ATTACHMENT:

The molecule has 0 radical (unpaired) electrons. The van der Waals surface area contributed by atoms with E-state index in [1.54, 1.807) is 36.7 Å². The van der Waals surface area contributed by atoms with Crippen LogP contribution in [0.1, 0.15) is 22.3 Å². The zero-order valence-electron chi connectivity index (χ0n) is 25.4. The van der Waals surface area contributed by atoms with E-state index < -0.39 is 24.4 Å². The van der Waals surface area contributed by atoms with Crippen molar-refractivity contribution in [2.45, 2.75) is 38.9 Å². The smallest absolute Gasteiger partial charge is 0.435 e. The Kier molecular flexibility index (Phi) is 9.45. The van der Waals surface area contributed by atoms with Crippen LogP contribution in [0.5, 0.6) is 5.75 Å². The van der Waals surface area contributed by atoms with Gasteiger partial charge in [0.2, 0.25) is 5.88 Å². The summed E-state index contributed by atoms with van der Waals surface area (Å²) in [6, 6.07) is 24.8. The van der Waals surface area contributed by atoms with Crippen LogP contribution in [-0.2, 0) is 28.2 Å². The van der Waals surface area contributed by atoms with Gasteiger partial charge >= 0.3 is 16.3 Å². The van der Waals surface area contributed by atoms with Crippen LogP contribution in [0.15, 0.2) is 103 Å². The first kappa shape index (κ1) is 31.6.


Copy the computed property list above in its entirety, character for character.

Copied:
The molecule has 0 radical (unpaired) electrons. The van der Waals surface area contributed by atoms with E-state index in [1.54, 1.807) is 36.7 Å². The van der Waals surface area contributed by atoms with Crippen LogP contribution in [0.1, 0.15) is 22.3 Å². The zero-order valence-electron chi connectivity index (χ0n) is 25.4. The van der Waals surface area contributed by atoms with E-state index < -0.39 is 24.4 Å². The van der Waals surface area contributed by atoms with Crippen molar-refractivity contribution in [2.45, 2.75) is 38.9 Å². The smallest absolute Gasteiger partial charge is 0.435 e. The Kier molecular flexibility index (Phi) is 9.45. The van der Waals surface area contributed by atoms with Crippen LogP contribution in [0.5, 0.6) is 5.75 Å². The van der Waals surface area contributed by atoms with Gasteiger partial charge in [0.2, 0.25) is 5.88 Å². The summed E-state index contributed by atoms with van der Waals surface area (Å²) in [6, 6.07) is 24.8. The van der Waals surface area contributed by atoms with Crippen LogP contribution in [-0.2, 0) is 28.2 Å². The van der Waals surface area contributed by atoms with Gasteiger partial charge >= 0.3 is 16.3 Å². The van der Waals surface area contributed by atoms with Crippen LogP contribution in [0.15, 0.2) is 103 Å². The first kappa shape index (κ1) is 31.6.